It's probably no revelation to anyone, but payphones have pretty much disappeared from the American landscape. Though once ubiquitous, they are now rarity. I assumed they were limited to isolated pockets at prisons and international terminals, but according to CNN there are still over 100,000 of them left in the US.

What prompted these thoughts? It was a visit to Shepherd University and seeing a working payphone in the performing arts building. I showed it to my 13-year-old son, Clay, who had never seen one before. I’m not even sure he understood the concept, having lived his entire life in the era of mobile phones. It was just an alien concept to him.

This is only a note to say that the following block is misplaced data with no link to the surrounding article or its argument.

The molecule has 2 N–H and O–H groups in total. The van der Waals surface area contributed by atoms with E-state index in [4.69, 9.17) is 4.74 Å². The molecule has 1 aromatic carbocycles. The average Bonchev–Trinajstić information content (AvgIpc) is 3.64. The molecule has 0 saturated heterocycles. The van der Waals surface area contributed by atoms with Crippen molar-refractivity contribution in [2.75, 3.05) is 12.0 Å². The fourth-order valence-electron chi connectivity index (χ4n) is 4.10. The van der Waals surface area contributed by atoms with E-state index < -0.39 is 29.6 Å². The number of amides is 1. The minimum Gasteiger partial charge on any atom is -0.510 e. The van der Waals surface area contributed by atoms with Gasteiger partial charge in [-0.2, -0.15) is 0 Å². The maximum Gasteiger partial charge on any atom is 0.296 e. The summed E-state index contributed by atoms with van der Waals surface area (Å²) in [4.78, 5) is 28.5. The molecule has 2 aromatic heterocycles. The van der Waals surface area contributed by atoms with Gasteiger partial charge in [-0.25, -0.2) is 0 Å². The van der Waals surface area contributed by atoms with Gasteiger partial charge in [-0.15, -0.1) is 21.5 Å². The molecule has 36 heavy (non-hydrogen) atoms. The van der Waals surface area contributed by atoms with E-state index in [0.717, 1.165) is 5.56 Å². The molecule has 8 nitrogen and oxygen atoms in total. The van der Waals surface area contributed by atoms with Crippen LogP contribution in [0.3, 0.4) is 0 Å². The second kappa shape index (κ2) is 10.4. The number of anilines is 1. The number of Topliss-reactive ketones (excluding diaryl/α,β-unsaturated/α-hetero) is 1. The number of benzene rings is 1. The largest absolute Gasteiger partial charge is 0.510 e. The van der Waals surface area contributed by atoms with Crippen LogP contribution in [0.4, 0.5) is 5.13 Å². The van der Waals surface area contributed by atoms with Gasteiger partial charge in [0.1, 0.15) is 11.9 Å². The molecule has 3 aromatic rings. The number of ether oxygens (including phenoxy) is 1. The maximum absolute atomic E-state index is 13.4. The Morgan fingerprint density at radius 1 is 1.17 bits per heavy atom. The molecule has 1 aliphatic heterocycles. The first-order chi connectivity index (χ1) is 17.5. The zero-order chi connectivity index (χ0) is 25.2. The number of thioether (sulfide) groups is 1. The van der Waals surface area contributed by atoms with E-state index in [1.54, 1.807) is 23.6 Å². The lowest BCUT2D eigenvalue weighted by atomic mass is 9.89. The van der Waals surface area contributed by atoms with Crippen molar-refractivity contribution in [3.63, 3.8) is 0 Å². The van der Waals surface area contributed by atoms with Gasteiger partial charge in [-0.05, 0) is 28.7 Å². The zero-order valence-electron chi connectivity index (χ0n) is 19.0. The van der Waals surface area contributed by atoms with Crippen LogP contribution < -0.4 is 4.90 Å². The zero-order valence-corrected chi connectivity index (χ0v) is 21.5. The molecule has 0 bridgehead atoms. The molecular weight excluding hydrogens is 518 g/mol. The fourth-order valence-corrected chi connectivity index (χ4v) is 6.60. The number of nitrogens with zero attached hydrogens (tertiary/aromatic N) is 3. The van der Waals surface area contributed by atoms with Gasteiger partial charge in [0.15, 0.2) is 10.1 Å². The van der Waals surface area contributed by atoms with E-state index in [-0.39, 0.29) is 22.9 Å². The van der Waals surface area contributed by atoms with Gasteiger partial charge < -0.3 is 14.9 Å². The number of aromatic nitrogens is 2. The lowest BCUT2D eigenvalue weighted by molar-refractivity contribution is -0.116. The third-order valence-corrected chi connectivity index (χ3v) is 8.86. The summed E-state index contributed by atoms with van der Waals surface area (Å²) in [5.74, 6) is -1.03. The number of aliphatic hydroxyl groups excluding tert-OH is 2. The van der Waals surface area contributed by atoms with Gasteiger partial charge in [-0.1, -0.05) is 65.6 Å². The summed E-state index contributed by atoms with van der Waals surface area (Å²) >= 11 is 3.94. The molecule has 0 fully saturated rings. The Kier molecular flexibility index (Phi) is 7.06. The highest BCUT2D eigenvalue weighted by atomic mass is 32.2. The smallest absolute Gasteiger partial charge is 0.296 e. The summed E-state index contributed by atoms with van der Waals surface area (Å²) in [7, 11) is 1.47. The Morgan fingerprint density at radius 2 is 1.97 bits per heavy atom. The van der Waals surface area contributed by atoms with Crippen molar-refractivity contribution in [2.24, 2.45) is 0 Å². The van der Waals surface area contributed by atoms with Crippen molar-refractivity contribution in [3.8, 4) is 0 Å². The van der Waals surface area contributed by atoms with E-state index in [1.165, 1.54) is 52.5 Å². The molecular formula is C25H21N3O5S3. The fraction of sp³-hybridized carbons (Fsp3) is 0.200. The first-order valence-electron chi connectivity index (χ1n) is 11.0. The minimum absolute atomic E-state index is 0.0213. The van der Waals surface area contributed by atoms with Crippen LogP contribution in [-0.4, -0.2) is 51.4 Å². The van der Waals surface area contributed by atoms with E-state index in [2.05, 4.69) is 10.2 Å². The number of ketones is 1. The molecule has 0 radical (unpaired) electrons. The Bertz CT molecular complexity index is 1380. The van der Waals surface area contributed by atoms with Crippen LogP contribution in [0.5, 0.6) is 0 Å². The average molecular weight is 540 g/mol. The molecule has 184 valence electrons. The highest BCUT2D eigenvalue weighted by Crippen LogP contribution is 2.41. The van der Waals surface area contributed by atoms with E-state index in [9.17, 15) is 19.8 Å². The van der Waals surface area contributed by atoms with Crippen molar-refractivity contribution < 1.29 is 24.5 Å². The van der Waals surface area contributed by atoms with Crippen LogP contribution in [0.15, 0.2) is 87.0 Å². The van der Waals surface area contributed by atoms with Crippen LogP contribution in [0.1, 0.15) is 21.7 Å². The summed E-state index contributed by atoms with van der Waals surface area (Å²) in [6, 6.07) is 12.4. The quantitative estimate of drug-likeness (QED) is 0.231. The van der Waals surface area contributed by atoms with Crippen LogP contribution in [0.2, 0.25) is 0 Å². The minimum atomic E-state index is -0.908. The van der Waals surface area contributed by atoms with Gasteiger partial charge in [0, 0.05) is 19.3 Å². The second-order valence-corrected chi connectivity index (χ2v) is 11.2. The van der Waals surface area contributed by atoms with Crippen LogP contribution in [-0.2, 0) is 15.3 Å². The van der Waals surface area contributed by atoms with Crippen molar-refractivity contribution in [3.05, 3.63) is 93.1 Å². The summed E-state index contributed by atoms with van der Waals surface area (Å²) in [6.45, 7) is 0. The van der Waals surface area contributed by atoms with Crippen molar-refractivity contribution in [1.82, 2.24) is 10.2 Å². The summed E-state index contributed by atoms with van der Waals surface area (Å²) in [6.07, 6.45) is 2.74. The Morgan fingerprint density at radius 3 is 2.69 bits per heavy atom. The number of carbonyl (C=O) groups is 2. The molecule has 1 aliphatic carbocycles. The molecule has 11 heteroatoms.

I was also reminded of the back-cover of 2600 Magazine which featured reader-submitted pictures of payphones from around the world. Related to that, “hacks” to get free phone calls from payphones. What is the value of that today? Who pays for long distance? Which is to say, we’ve come a long way. So far in fact, that we would likely scoff at the idea of paying to make a call.

Project ColTex

This is my new blog for sharing my thoughts with the world. There won't be any specific themes, but my interests include photography, technology, travel, and cyber security. I look forward to leveraging this platform to get my thoughts out.